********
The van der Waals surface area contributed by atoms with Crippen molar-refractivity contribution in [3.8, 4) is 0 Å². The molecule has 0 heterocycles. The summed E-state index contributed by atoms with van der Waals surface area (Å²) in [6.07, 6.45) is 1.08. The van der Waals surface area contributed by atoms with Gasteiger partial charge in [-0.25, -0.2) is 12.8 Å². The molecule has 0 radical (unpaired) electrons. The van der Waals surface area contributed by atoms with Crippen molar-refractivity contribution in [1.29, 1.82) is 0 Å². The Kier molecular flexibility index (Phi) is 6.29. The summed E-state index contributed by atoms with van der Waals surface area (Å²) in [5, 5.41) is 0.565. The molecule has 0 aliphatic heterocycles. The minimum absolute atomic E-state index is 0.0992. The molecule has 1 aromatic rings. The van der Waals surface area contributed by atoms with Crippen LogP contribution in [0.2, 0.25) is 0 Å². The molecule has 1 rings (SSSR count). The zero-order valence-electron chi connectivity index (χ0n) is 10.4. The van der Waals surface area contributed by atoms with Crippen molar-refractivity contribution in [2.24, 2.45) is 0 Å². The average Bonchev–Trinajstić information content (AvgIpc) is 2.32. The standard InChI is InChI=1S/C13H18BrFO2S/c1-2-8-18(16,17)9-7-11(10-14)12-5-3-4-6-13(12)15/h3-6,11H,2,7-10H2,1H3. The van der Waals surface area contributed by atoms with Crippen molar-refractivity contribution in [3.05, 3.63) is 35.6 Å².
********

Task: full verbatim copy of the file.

The van der Waals surface area contributed by atoms with Crippen molar-refractivity contribution in [3.8, 4) is 0 Å². The molecule has 0 heterocycles. The summed E-state index contributed by atoms with van der Waals surface area (Å²) in [6.07, 6.45) is 1.08. The van der Waals surface area contributed by atoms with Gasteiger partial charge in [-0.25, -0.2) is 12.8 Å². The molecule has 0 radical (unpaired) electrons. The van der Waals surface area contributed by atoms with Crippen molar-refractivity contribution in [1.29, 1.82) is 0 Å². The Kier molecular flexibility index (Phi) is 6.29. The summed E-state index contributed by atoms with van der Waals surface area (Å²) in [5, 5.41) is 0.565. The molecule has 0 aliphatic heterocycles. The minimum absolute atomic E-state index is 0.0992. The molecule has 1 aromatic rings. The van der Waals surface area contributed by atoms with Crippen LogP contribution in [0.2, 0.25) is 0 Å². The molecule has 1 rings (SSSR count). The zero-order valence-electron chi connectivity index (χ0n) is 10.4. The van der Waals surface area contributed by atoms with Crippen molar-refractivity contribution in [2.24, 2.45) is 0 Å². The average Bonchev–Trinajstić information content (AvgIpc) is 2.32. The standard InChI is InChI=1S/C13H18BrFO2S/c1-2-8-18(16,17)9-7-11(10-14)12-5-3-4-6-13(12)15/h3-6,11H,2,7-10H2,1H3. The van der Waals surface area contributed by atoms with Crippen molar-refractivity contribution in [3.05, 3.63) is 35.6 Å².